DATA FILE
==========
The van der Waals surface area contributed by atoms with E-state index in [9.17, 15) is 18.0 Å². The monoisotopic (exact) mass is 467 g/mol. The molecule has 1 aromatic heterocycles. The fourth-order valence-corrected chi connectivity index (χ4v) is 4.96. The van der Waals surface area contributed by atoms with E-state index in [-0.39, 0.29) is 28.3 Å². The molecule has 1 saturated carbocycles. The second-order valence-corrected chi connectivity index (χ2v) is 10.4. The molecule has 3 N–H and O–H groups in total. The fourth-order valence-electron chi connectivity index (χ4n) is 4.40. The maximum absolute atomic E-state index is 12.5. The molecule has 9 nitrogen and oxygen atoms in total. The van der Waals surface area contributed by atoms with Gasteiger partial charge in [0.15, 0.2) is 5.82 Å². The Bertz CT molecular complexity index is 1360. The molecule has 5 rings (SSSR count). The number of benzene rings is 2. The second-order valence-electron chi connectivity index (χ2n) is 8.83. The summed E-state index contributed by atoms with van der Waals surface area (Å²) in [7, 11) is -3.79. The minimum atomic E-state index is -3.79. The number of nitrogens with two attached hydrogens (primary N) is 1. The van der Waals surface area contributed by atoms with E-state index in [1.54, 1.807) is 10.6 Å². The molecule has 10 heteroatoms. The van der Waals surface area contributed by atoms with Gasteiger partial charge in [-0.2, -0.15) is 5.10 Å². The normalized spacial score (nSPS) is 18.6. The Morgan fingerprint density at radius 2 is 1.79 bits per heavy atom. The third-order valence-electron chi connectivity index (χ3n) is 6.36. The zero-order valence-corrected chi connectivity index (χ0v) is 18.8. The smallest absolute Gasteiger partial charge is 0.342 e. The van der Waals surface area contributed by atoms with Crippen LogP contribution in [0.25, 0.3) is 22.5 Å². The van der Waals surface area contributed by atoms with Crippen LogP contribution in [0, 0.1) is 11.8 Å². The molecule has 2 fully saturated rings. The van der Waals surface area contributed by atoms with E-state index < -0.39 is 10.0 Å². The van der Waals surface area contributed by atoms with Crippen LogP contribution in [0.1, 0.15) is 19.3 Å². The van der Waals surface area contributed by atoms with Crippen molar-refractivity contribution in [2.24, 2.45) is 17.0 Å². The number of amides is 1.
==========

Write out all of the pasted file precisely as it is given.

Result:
The van der Waals surface area contributed by atoms with E-state index in [9.17, 15) is 18.0 Å². The monoisotopic (exact) mass is 467 g/mol. The molecule has 1 aromatic heterocycles. The fourth-order valence-corrected chi connectivity index (χ4v) is 4.96. The van der Waals surface area contributed by atoms with E-state index in [-0.39, 0.29) is 28.3 Å². The molecule has 1 saturated carbocycles. The second-order valence-corrected chi connectivity index (χ2v) is 10.4. The molecule has 3 N–H and O–H groups in total. The fourth-order valence-electron chi connectivity index (χ4n) is 4.40. The maximum absolute atomic E-state index is 12.5. The molecule has 9 nitrogen and oxygen atoms in total. The van der Waals surface area contributed by atoms with Gasteiger partial charge in [0.15, 0.2) is 5.82 Å². The Bertz CT molecular complexity index is 1360. The molecule has 5 rings (SSSR count). The number of benzene rings is 2. The second-order valence-electron chi connectivity index (χ2n) is 8.83. The summed E-state index contributed by atoms with van der Waals surface area (Å²) in [7, 11) is -3.79. The minimum atomic E-state index is -3.79. The number of nitrogens with two attached hydrogens (primary N) is 1. The van der Waals surface area contributed by atoms with E-state index in [1.54, 1.807) is 10.6 Å². The molecule has 10 heteroatoms. The van der Waals surface area contributed by atoms with Gasteiger partial charge in [-0.2, -0.15) is 5.10 Å². The normalized spacial score (nSPS) is 18.6. The Morgan fingerprint density at radius 2 is 1.79 bits per heavy atom. The third-order valence-electron chi connectivity index (χ3n) is 6.36. The zero-order valence-corrected chi connectivity index (χ0v) is 18.8. The smallest absolute Gasteiger partial charge is 0.342 e. The van der Waals surface area contributed by atoms with Crippen LogP contribution in [0.25, 0.3) is 22.5 Å². The van der Waals surface area contributed by atoms with Crippen LogP contribution in [0, 0.1) is 11.8 Å². The molecule has 2 fully saturated rings. The van der Waals surface area contributed by atoms with E-state index < -0.39 is 10.0 Å². The van der Waals surface area contributed by atoms with Crippen LogP contribution in [0.1, 0.15) is 19.3 Å². The van der Waals surface area contributed by atoms with Crippen molar-refractivity contribution in [2.24, 2.45) is 17.0 Å². The number of amides is 1.